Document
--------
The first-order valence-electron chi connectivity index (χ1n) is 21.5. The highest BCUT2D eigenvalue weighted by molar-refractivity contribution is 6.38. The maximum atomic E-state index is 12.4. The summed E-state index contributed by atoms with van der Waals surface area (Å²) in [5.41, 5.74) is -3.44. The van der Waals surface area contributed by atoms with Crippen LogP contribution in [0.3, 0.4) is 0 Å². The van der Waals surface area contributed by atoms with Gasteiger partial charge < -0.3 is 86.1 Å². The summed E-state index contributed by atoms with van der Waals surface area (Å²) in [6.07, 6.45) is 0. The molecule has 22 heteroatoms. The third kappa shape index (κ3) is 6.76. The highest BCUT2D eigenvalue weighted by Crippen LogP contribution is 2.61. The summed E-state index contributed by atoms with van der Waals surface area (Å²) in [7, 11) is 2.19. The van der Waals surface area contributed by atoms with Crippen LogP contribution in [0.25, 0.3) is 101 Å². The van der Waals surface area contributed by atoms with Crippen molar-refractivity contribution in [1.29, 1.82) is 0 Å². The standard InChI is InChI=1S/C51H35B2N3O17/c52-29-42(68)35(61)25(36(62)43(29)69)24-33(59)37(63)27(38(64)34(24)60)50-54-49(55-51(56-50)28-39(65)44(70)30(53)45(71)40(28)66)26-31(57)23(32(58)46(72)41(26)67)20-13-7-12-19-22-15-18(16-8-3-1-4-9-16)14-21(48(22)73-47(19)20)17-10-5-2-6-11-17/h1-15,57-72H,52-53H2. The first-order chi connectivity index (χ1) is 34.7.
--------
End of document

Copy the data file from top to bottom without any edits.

The first-order valence-electron chi connectivity index (χ1n) is 21.5. The highest BCUT2D eigenvalue weighted by molar-refractivity contribution is 6.38. The maximum atomic E-state index is 12.4. The summed E-state index contributed by atoms with van der Waals surface area (Å²) in [5.41, 5.74) is -3.44. The van der Waals surface area contributed by atoms with Crippen LogP contribution in [0.3, 0.4) is 0 Å². The van der Waals surface area contributed by atoms with Gasteiger partial charge < -0.3 is 86.1 Å². The summed E-state index contributed by atoms with van der Waals surface area (Å²) in [6.07, 6.45) is 0. The molecule has 22 heteroatoms. The third kappa shape index (κ3) is 6.76. The highest BCUT2D eigenvalue weighted by Crippen LogP contribution is 2.61. The summed E-state index contributed by atoms with van der Waals surface area (Å²) in [7, 11) is 2.19. The van der Waals surface area contributed by atoms with Crippen LogP contribution in [0.25, 0.3) is 101 Å². The van der Waals surface area contributed by atoms with Crippen molar-refractivity contribution in [1.29, 1.82) is 0 Å². The standard InChI is InChI=1S/C51H35B2N3O17/c52-29-42(68)35(61)25(36(62)43(29)69)24-33(59)37(63)27(38(64)34(24)60)50-54-49(55-51(56-50)28-39(65)44(70)30(53)45(71)40(28)66)26-31(57)23(32(58)46(72)41(26)67)20-13-7-12-19-22-15-18(16-8-3-1-4-9-16)14-21(48(22)73-47(19)20)17-10-5-2-6-11-17/h1-15,57-72H,52-53H2. The first-order chi connectivity index (χ1) is 34.7.